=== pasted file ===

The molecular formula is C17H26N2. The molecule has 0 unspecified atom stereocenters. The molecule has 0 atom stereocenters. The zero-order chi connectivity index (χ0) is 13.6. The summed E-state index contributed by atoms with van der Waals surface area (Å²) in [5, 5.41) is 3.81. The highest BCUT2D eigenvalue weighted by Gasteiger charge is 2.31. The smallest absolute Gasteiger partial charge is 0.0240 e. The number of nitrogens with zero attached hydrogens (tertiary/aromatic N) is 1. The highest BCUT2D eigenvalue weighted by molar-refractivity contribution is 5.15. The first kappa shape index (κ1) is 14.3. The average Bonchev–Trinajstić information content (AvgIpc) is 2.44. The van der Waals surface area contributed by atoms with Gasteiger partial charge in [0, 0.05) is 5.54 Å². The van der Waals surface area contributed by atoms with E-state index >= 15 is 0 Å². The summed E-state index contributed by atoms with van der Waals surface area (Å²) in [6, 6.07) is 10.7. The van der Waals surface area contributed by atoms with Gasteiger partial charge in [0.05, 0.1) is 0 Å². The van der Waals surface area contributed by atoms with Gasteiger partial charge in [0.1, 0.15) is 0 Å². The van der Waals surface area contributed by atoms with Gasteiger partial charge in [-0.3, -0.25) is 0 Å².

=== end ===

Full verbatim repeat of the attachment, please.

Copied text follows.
The molecular formula is C17H26N2. The molecule has 0 unspecified atom stereocenters. The molecule has 0 atom stereocenters. The zero-order chi connectivity index (χ0) is 13.6. The summed E-state index contributed by atoms with van der Waals surface area (Å²) in [5, 5.41) is 3.81. The highest BCUT2D eigenvalue weighted by Gasteiger charge is 2.31. The smallest absolute Gasteiger partial charge is 0.0240 e. The number of nitrogens with zero attached hydrogens (tertiary/aromatic N) is 1. The highest BCUT2D eigenvalue weighted by molar-refractivity contribution is 5.15. The first kappa shape index (κ1) is 14.3. The average Bonchev–Trinajstić information content (AvgIpc) is 2.44. The van der Waals surface area contributed by atoms with Gasteiger partial charge in [0, 0.05) is 5.54 Å². The van der Waals surface area contributed by atoms with E-state index >= 15 is 0 Å². The summed E-state index contributed by atoms with van der Waals surface area (Å²) in [6, 6.07) is 10.7. The van der Waals surface area contributed by atoms with Gasteiger partial charge in [0.05, 0.1) is 0 Å². The van der Waals surface area contributed by atoms with Gasteiger partial charge in [0.1, 0.15) is 0 Å². The van der Waals surface area contributed by atoms with Gasteiger partial charge in [-0.3, -0.25) is 0 Å².